|Comment: You might need some extra tools to get started: (not included in the total above)|
|2in1 862D+ Soldering Iron & Hot Air station Combination
a combination unit which you can sometimes find as low as $40 on eBay.
Or you can get the Yihua 936 soldering iron alone for about $25. While the Yihua is a so-so iron, replacement handles and soldering tips cost very little, and that’s very important in a classroom situation where you can count on replacing 1-2 tips per student, per course, because they let them run hot & dry till they oxidize and won’t hold solder any more. Smaller hand-held heat guns are also available for ~$15, but they have no temperature control so you need to be a bit more careful with them.
|SYB-46 270 breadboards (used ONLY for soldering pins on Pro-Mini )
Soldering the header pins on the pro-mini is MUCH easier if you use a scrap breadboard to hold everything in place while you work. I use white plastic breadboards that they only have one power rail on the side since they do not look like my regular breadboards & I write ‘for soldering only’ on them with a black sharpie.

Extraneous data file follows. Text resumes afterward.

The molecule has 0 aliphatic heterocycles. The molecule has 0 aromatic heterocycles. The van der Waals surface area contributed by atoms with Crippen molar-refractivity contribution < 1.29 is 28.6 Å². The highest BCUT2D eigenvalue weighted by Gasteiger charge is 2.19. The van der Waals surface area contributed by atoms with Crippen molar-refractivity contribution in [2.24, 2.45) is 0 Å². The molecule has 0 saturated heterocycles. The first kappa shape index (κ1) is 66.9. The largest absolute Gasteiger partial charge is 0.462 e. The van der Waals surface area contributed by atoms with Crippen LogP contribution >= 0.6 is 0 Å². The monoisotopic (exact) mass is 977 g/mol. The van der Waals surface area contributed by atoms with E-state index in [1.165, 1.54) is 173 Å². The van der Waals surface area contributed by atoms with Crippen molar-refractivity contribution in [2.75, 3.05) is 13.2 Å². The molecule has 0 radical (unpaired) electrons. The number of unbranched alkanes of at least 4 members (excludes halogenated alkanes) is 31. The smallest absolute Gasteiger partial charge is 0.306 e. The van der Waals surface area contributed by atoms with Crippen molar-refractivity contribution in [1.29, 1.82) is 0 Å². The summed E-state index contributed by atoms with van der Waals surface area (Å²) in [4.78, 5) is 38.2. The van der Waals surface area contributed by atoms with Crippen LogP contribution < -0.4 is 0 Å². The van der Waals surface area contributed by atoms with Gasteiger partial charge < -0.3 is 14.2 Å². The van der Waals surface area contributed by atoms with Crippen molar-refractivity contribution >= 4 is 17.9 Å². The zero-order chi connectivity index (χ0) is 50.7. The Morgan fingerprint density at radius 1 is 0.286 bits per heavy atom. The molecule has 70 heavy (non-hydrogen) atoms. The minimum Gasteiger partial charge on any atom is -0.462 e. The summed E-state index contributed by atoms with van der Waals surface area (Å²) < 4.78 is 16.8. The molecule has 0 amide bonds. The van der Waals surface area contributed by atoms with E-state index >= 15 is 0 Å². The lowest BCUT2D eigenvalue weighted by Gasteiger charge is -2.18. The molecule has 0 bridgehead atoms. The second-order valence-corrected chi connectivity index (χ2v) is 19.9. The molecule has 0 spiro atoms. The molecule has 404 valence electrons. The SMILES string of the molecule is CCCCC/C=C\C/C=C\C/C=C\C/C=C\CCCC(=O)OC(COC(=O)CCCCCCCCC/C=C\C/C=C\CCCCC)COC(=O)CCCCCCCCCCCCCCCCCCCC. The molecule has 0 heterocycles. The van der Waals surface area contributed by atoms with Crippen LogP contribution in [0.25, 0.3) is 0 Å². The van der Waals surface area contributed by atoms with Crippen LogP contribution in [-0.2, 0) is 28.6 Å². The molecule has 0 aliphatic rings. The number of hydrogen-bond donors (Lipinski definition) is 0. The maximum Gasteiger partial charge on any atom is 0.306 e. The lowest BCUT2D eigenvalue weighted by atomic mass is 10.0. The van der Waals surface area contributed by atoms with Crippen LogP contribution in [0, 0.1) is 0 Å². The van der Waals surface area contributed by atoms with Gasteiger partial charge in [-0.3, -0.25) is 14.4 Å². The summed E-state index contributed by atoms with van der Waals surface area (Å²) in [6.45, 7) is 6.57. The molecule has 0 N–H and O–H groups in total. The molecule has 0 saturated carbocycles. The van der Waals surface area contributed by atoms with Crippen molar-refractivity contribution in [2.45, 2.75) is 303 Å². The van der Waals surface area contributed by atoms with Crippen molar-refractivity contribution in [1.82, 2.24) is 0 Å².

|SN-01BM Crimp Plier Tool 2.0mm 2.54mm 28-20 AWG Crimper Dupont JST
I use my crimping pliers almost as often as my soldering iron – usually to add male pins to components with lead wires too thin for safe connection on a breadboard. But making good crimp ends takes some practice. Jumper wires that you make yourself are always better quality than the premade ones.
|Micro SD TF Flash Memory Card Reader
Get several, as these things are lost easily. My preferred model at the moment is the SanDisk MobileMate SD+ SDDR-103 or 104 which can usually be found on the ‘bay for ~$6.
|Donation to Arduino.cc
If you don’t use a ‘real’ Pro Mini from Sparkfun to build your logger, you should at least consider sending a buck or two back to the mother-ship to keep the open source hardware movement going…so more cool stuff like this can happen!
.. and the required lithium AA batteries are also somewhat expensive, so a realistic estimate is about $25 for each logger before you add sensors.